Emergency Preparedness Plan
Don't assume you will be able to rely on cell phones during an emergency, said Eric Holdeman, director of the King County, Wash., Office of Emergency Management. "They very quickly become overloaded and that's an issue for emergency responders also," he said. A text device like a Blackberry messaging device may offer a more reliable option, he said.

Follow these steps to research, discuss and implement a family emergency plan:

1. Identify the risks in your local area

2. Make a plan with the family

  • Agree on a location to meet, in case you are separated 
  • Decide where you will go if evacuation is required 
  • Identify evacuation routes 
  • Select an out-of-state contact and phone — local numbers often don't work in a disaster zone.

Emergency Stockpile 

The next part to preparedness is to create a stockpile so that you can survive on your own for at least to 10 days. Here are some recommendations from experts:

  • One to Two gallons of water per person per day 
  • Canned foods — and don't forget the can opener! Make sure the cans are BPA free!
  • Granola bars, protein bars, powdered protein for shakes, food for your pet 
  • Dried fruit, nuts 
  • Separate your stockpiles; keep some in the house (have them ready to go!) and some in the car 
  • Remember to rotate the supplies yearly

Here's some additional information regarding important documents and
products you should also have ready to take with you....Leesa

  • Money/Cash - dollars and coins (Keep some on hand and get more if needed at first warning.) 
  • Gas for your car (Keep at least 1/2 tank in your car if possible - Fill up at the first warning.) 
  • Paper pad and pen for writing 
  • Medication and Vitamin Supplements 
  • Flashlight and batteries 
  • Battery operated radio 
  • Change of clothing 
  • Toothbrush, toothpaste, floss, any personal grooming items, etc. 
  • First aid kit 
  • Copies of important papers - deed, insurance (medical & homeowners), phone numbers, photos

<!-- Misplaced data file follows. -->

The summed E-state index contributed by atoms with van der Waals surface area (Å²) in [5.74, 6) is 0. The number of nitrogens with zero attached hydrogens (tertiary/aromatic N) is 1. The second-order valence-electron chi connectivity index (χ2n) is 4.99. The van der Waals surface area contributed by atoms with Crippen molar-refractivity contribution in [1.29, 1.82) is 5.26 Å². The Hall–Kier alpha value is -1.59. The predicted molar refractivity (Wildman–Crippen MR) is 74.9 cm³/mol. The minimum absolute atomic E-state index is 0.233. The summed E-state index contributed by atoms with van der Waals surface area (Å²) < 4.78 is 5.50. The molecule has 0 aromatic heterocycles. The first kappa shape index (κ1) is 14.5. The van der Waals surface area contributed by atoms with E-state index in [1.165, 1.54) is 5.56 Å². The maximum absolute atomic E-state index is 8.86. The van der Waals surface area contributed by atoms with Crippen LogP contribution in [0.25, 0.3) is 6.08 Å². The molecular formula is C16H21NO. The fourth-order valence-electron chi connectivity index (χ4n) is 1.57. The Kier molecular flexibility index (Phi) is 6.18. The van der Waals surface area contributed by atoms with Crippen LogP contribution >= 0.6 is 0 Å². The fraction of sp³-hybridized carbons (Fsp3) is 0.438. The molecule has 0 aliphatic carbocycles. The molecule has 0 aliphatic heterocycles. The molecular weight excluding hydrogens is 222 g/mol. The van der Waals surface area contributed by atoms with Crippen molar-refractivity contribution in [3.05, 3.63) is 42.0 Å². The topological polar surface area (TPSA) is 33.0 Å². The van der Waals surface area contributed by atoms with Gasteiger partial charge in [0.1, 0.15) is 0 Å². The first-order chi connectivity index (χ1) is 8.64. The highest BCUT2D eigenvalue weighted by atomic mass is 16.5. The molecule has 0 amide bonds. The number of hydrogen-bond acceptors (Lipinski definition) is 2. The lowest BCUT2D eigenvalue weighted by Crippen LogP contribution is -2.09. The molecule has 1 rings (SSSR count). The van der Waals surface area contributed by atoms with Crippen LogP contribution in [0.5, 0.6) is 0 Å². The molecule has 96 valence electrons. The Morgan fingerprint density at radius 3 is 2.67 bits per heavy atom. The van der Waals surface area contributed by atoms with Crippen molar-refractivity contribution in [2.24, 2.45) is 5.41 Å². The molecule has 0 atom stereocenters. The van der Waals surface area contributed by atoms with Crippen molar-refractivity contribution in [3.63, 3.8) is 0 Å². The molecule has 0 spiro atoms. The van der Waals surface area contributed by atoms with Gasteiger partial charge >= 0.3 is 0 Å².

• Car battery charger for your cell phone 
  • Food for your pet 
  • Make sure your pet wears an identification tag with your current phone number. 
  • Make sure you have a plan for your pet in the event of a fire, flood, hurricane, or tornado. 
  • Plan for your pet’s future ~ make sure to identify who will provide care for your beloved pet if you die and your pet still lives. 
  • Make sure your will is up to date 
  • Make sure you know where you'll spend eternity 
  • Rescue Remedy ~ a combination of Bach Flower Essences that is especially beneficial when you find yourself in traumatic situations such as stress or emergencies. Bach flower essence drops are good for people and pets and can be purchased from Whole Foods or www.bachflower.com. 
  • Your Bible 
  • A pocket calendar 
  • Any special individual and family supplies required by you or your family 
  • Candles - regular and/or battery operated ones 
  • A lighter (Calico or Scripto Hot Shot Utility Lighter) or matches 
  • An umbrella

For more information visit these sites....

  • The Department of Homeland Security: http://www.ready.gov/: Includes recommendations on how to put together a disaster kit and a family plan. 

  • Federal Emergency Management Agency: http://www.fema.gov/: Click to find multi-page in-depth guides on individual, family and community preparedness. 

  • Students who recognized and demonstrated the importance of children knowing what to do during an emergency shared these links...  
Are you prepared for a Disaster? 

This is an excerpt from ABC News Primetime on September 15, 2005 ~ People caught in chaos are rarely at their best. They are scared, confused and desperate for clear direction. If a disaster struck today, would you know what to do? Experts say the best way to stay safe is to be prepared. In conversations with ABC News, they outlined three parts of preparedness. The first part is to figure out how to get in touch with your loved ones in the event of an emergency. "There's nothing more terrifying than the separation and lack of communication with the people that you care about," said Dr. Irwin Redlener, director of the National Center for Disaster Preparedness at Columbia University.